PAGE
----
- TL;DR: This paper presents INQ, targeting to efficiently transform any pre-trained full-precision convolutional neural network (CNN) model into a low-precision version whose connection weights are constrained to be either powers of two or zero.
- Abstract: This paper presents incremental network quantization (INQ), a novel method, targeting to efficiently convert any pre-trained full-precision convolutional neural network (CNN) model into a low-precision version whose weights are constrained to be either powers of two or zero. Unlike existing methods which are struggled in noticeable accuracy loss, our INQ has the potential to resolve this issue, as benefiting from two innovations. On one hand, we introduce three interdependent operations, namely weight partition, group-wise quantization and re-training. A well-proven measure is employed to divide the weights in each layer of a pre-trained CNN model into two disjoint groups. The weights in the first group are responsible to form a low-precision base, thus they are quantized by a variable-length encoding method. The weights in the other group are responsible to compensate for the accuracy loss from the quantization, thus they are the ones to be re-trained. On the other hand, these three operations are repeated on the latest re-trained group in an iterative manner until all the weights are converted into low-precision ones, acting as an incremental network quantization and accuracy enhancement procedure. Extensive experiments on the ImageNet classification task using almost all known deep CNN architectures including AlexNet, VGG-16, GoogleNet and ResNets well testify the efficacy of the proposed method. Specifically, at 5-bit quantization (a variable-length encoding: 1 bit for representing zero value, and the remaining 4 bits represent at most 16 different values for the powers of two), our models have improved accuracy than the 32-bit floating-point references. Taking ResNet-18 as an example, we further show that our quantized models with 4-bit, 3-bit and 2-bit ternary weights have improved or very similar accuracy against its 32-bit floating-point baseline. Besides, impressive results with the combination of network pruning and INQ are also reported. We believe that our method sheds new insights on how to make deep CNNs to be applicable on mobile or embedded devices. The code will be made publicly available.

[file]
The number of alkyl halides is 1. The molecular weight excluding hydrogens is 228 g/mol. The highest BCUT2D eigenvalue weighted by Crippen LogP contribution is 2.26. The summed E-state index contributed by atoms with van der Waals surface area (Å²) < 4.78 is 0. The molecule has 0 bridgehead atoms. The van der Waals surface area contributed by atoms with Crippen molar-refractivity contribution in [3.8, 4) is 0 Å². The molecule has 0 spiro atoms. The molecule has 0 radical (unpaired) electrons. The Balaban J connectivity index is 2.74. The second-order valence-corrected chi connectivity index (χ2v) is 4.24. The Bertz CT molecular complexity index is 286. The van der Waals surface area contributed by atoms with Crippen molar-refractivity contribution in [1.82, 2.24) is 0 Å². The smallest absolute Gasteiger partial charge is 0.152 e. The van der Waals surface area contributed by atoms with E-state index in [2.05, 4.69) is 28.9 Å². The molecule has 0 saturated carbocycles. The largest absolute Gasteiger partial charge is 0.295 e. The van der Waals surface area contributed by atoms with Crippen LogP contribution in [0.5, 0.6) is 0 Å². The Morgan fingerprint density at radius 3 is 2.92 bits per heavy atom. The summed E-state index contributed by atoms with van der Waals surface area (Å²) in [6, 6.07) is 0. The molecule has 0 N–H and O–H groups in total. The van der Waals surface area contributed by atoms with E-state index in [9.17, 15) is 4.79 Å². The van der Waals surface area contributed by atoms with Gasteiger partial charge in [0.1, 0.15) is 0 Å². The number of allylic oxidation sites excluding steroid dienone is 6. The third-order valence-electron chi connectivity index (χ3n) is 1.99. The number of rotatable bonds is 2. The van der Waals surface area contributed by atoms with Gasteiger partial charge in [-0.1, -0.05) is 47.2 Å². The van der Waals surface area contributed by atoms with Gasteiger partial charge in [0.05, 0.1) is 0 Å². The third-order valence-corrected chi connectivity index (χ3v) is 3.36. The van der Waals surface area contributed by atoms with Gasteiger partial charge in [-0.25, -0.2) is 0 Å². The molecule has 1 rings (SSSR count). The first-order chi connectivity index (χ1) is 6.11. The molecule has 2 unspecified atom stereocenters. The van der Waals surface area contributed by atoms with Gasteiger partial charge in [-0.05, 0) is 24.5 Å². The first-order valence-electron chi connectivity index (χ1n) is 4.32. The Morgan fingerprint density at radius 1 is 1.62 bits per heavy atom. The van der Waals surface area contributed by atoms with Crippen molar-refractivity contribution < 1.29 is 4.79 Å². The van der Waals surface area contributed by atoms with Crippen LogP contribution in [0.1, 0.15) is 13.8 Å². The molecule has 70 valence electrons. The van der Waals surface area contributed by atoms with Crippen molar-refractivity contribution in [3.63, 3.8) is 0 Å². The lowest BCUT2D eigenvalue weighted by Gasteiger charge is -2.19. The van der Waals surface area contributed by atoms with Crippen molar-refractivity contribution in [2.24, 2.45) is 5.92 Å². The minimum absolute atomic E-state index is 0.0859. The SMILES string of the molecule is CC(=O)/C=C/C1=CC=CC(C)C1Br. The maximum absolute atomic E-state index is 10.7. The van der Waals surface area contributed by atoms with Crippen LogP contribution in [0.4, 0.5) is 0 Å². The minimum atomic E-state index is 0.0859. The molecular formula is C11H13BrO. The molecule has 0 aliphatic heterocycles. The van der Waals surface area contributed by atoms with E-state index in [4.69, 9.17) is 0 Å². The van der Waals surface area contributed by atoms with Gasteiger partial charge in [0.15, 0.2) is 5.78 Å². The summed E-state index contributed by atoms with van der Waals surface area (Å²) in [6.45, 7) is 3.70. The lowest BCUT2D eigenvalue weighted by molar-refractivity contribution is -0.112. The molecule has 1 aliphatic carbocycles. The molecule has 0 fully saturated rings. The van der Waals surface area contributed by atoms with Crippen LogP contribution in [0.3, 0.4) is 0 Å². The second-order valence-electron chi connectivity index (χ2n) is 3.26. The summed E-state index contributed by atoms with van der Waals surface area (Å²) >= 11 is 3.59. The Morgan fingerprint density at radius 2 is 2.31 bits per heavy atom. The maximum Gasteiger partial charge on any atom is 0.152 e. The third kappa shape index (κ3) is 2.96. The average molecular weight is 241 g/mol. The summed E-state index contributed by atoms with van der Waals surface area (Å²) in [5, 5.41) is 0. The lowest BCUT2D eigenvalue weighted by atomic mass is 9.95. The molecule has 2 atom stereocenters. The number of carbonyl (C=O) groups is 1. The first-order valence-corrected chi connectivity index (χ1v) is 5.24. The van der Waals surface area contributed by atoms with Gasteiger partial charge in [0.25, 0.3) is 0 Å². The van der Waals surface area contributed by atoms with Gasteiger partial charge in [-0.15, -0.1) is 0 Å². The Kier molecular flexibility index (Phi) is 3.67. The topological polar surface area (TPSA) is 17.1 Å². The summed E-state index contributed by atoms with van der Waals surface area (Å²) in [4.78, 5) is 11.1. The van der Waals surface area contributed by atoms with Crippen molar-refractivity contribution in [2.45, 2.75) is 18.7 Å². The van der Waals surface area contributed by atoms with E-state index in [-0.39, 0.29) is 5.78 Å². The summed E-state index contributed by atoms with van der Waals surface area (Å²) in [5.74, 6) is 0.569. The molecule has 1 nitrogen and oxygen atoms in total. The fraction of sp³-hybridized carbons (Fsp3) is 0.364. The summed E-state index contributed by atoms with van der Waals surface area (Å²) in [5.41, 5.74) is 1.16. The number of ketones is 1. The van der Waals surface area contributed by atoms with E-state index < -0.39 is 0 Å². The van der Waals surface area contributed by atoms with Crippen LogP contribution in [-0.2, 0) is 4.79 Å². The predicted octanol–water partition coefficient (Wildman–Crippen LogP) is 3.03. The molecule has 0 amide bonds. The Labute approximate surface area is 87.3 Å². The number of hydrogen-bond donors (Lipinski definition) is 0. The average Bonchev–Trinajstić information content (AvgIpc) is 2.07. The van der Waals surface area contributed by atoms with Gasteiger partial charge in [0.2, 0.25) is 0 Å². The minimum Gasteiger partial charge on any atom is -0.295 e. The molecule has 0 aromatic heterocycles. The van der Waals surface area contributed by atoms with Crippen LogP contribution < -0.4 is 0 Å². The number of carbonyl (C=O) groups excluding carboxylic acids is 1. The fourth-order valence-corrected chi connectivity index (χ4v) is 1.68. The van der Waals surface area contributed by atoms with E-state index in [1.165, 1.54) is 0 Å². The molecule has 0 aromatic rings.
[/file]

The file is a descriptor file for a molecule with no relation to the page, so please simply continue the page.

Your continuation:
- Keywords: Deep learning, Optimization
- Conflicts: intel.com, tsinghua.edu.cn, ia.ac.cn